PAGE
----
I had an email yesterday from my friend Robb, which I have his permission to publish here. Robb used to work for me — in fact, I think that I hired him a total of three times — and whenever a company seeking to hire him calls me for a reference, I always tell them that the only negative thing about hiring him is that when I’m ready to start another company, I’ll be hiring Robb away from them. Robb has four essential qualities when it comes to working: he’s smart, he’ll do anything to get the job done for the customer, he always has my back, and he’s funny. His email yesterday, as usual, showed off the smart and funny bits:
Below is a newly formed company called Miria Systems. I give a history how this company came into being. Imagine how some things never actually die off:
- 1998 – A company named Application Partners was founded around an insurance/finance product and named it Sequis– because apparently the English language is short of meaningful words
- 2000 – FileNet bought Application Partners and renamed it PeBA (standing for Panagon eBusiness Application) shortly after that they got bored with the name PeBA and renamed the product Acenza
- 2003 – After some successes the Acenza FileNet stalled the product program (to make way for BrightSpire) and effectively sold Acenza to a company called Endymion
- 2004 – Endymion changed the name from Acenza to (drumroll) Acenza for Payables
- 2003/2004 – Not satisfied with a simple named change Endymion completely re-wrote Acenza for Payables and changed the name to ManagedPay
- 2004 – Endymion apparently used up a lot of their budget on the name changes (and even more on re-write) because they were forced into a merger with Software Consulting Group (SCG) — the two companies formed Soluziona USA
- 2005 – Not satisfied with a single re-write was good enough to keep their engineers happy Soluziona USA again decided to re-write ManagedPay but decided that the name should stay the same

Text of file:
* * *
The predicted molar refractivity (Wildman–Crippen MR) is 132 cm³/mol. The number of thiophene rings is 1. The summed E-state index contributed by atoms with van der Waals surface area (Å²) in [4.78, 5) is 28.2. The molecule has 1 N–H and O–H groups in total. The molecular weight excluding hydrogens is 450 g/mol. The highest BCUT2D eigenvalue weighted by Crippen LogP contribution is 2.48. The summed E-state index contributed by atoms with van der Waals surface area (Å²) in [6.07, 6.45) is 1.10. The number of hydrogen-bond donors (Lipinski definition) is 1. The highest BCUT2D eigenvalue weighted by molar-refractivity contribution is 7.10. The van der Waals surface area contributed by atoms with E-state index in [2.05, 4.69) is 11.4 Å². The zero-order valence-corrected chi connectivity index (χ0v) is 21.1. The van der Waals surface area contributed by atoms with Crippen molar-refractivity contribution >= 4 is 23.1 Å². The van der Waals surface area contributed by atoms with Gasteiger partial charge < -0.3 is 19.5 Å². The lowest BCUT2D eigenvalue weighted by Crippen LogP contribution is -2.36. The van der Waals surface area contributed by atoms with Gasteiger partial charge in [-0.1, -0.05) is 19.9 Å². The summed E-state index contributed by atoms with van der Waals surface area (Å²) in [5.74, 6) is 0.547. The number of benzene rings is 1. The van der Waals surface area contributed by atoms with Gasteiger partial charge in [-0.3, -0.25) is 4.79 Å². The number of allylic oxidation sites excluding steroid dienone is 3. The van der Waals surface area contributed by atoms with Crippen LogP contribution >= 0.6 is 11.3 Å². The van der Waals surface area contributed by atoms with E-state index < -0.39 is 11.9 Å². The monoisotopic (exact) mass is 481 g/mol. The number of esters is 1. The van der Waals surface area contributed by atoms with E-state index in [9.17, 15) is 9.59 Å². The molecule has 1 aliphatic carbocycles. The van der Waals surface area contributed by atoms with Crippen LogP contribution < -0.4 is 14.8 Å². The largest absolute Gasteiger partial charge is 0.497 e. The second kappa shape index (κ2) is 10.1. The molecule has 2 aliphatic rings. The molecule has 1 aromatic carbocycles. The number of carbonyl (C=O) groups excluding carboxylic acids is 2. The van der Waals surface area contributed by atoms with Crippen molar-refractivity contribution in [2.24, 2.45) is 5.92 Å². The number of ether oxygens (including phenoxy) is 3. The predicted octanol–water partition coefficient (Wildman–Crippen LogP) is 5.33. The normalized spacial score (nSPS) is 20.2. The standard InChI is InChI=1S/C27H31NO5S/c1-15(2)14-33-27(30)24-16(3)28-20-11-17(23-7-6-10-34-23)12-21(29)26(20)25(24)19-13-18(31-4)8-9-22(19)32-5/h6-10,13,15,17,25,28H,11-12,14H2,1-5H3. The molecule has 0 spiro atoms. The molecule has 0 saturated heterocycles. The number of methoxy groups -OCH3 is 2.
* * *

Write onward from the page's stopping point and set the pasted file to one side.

- 2006 – Soluziona USA sold their ManagedPay product to a group of investors who formed a new company around this three-times-rewritten-and-five-times renamed product, keeping with tradition they gave the company a name with equally little English meaning as anything else in this brief history — Miria Systems, below is the link
The interesting thing here to me here, besides the obvious snide comments around product/company naming exercises, is that the functionality of this product lives on despite name changes, rewrites, etc etc. That the market still has the (relatively) same problems almost ten years later makes me think that there is a disruptive or revolutionary solution waiting to happen.
No doubt you will recognize all of those companies and product names, most of which (except for Miria) I have been either directly or indirectly involved with.
Just some thoughts….
What Robb didn’t mention is that PricewaterhouseCoopers also took the Acenza code base and rewrote it in J2EE around the time that they were purchased by IBM, to create a case-based application framework targeted at insurance customers. Once part of IBM Global Services, it was further rewritten to make it “vendor independent”, meaning that the underlying content and process management could be either IBM or FileNet products, hence serving up the least common denominator of functionality and completely obviating proper use of the underlying product. I had the unhappy job of doing a review of an installation of this on behalf of the customer, and it’s unbelievable how little of the FileNet product capability was actually exposed or used.
Although I agree with Robb that the market need for systems like this remains, I’m not sure at all that Sequis/PeBA/Acenza/ManagedPay/Miria product remains a viable solution. I haven’t seen it in a while, but last time that I did look at it, it was too heavy and rigid, too old-school, and had the same problem as the IBM version that I mentioned above in that it completely hid the underlying capability of the BPM system below it: you might as well be using records in a database table for queue entries rather than a BPM system like FileNet.
I’ve talked about this problem of hiding the very nature and capabilities of a BPM product behind a rigidly-structured custom system in the past, and discussed it briefly on my Web 2.0 and BPM podcast, and I feel that it’s a significant contributor to the lack of acceptance of BPM in many organizations.
I believe that the new world of enterprise software is less customization and more customizability: give the users the raw product and let them do what they need with it.